Thursday, May 21, 2009

That's not music I hear.


The fat lady has not yet sung.

The Business Insider
Here Comes The Option ARM Mortgage Explosion
Joe Weisenthal|May. 21, 2009, 6:51 AM

Subprime is done. All the teaser rates are over, the interest rates have reset and the writing is on the wall.

But in the coming quarters, the scenario will play out with other exotic mortgages, Option ARM (pick-a-pay), Alt-A, etc. The homebuyers may have had better credit, but they had the same strategy: Get a low interest rate upfront, and then deal with the reset down the road, by either refinancing or selling the home. But, whoops, home values are way lower and the economy sucks. Plan derailed...

...Unlike sub-prime mortgages, these were for the most part targeted at more upscale homeowners. The next wave of foreclosures will be in gated communities, not on the 'wrong side of the tracks.'

The chart shows that the sub-prime problem is largely behind us (dark grey part of the bars), as most of those teaser rates have now expired. As long as people have some equity in their houses or are less than 5% underwater, it is possible for them to refinance their mortgages as long as rates stay low. The refi of up to 105% is part of the Obama housing relief plan. If people are further underwater than that they are out of luck (and increasingly out of a place to stay).

Our current position on this graph is the bar immediately preceding the "Sept 09" label (that label representing the end of the next quarter). As you can see, there are a lot of flaky adjustable rate mortgages left to implode.

Since credit standards have tightened considerably, stagnant or decreasing wages being the norm and not the exception, it is likely that the vast majority of these mortgages will not be able to be refinanced.

What effect will this have on our communities? More foreclosures, first and foremost. As a community we need to be in an economic position to stop foreclosures from happening, either by paying off these flaky mortgages and giving our community members fixed rate loans (5% or less interest) on their homes, or by providing money for foreclosed families to relocate and resettle.

But I'm not holding my breath on any of that actually happening.

So far, the only "help" most federations are offering are loans for delinquent mortgage payments now due, which in all reality no one will ever be able to repay, since when their house is finally foreclosed other creditors will have higher status in the allocation process (presuming there is any profit on the home to actually allocate). This "help" does nothing to solve the actual problem with the greedy mortgage companies - who, after all, were not required to raise the payment amounts. They CHOSE to do so, nothing and no one made them. Nor does it solve the problem of people being underemployed or underpaid, a problem which is not likely to go away anytime soon. Though the Federations may forebear on collecting payments toward these loans for as long as they can, many Federations are themselves in financial difficulty.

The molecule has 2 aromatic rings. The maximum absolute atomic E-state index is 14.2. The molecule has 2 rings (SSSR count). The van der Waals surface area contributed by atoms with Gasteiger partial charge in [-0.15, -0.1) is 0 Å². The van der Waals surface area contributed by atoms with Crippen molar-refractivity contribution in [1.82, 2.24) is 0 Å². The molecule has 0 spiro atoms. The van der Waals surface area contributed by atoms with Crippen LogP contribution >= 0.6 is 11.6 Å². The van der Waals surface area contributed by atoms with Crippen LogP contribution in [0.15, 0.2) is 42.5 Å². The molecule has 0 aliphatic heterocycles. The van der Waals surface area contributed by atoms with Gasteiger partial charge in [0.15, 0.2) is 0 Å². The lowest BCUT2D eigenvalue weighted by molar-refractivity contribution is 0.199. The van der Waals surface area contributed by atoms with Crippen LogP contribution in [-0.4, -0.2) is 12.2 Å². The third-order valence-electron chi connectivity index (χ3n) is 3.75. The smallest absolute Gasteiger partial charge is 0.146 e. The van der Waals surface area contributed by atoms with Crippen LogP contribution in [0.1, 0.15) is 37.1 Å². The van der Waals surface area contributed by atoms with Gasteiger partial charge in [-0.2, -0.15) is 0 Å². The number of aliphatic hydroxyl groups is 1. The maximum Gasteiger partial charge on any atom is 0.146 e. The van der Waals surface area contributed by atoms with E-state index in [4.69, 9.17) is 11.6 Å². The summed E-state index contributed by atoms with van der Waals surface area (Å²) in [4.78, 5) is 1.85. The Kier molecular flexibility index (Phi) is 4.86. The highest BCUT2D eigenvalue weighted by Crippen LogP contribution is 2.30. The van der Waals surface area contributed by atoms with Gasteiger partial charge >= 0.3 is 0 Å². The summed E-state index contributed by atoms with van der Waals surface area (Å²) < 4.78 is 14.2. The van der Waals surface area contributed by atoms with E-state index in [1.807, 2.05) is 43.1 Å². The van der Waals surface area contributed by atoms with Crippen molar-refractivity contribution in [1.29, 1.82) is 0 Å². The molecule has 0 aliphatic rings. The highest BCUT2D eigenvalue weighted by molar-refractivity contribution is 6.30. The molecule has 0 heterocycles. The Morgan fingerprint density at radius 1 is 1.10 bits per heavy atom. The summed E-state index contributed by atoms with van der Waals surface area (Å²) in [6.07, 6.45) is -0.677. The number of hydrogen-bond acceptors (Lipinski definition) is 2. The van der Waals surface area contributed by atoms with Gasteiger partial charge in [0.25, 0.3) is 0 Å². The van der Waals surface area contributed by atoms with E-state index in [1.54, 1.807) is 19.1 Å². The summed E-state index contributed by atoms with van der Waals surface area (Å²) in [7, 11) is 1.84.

What we need to solve this problem are three main things, and none are cheap.

The first thing is, frankly, institutions like the Muslims already have - "banks" or credit unions which offer zero-interest or very-low-interest mortgages and loans to fellow co-religionists.

The second thing is, amazingly, better funded benevolence funds - funds to simply pay the bills of people in very specifically defined catastrophic situations with no expectation they will ever be able to repay them. The Federation of which we are members actually has no such fund - and our offer to give seed money for one was soundly rejected. Jews today are so unwilling to act as a community for the welfare of individual members that we can hardly fathom the idea that loans are not a viable means of help for people in many dire situations, such as the disabled/elderly on fixed incomes, or people with health care emergencies, or people with job losses or cuts in their pay and hours (the three leading causes of bankruptcy).

Or is it some sort of stereotypical greed gene showing through that makes the idea of a benevolence fund so alien? I hope not.

Amazingly, these very same suggestions are part of an article about an organization that deals with recalcitrant mortgage banks who lag or refuse to work with their customers.

Wall Street Journal Online May 20th 2009
Activist Financier 'Terrorizes' Bankers in Foreclosure Fight

...NACA says it arranged $367 million of mortgages last year. Those borrowers must become members of NACA, agreeing to participate in its protests or help out at its offices, and for several years must contribute to a fund for homeowners who fall behind because of sickness or job loss. All NACA members pay the same interest rate, currently 4.375%...

So why can't we do that, class?

The third thing is a commitment by all Jewish business owners in the area to hiring those who need part-time supplemental work (for those with wage or hour cuts) and a commitment to providing full-time jobs for those who have become unemployed. We need to look after our own.

But I'm not holding my breath on that one, either.

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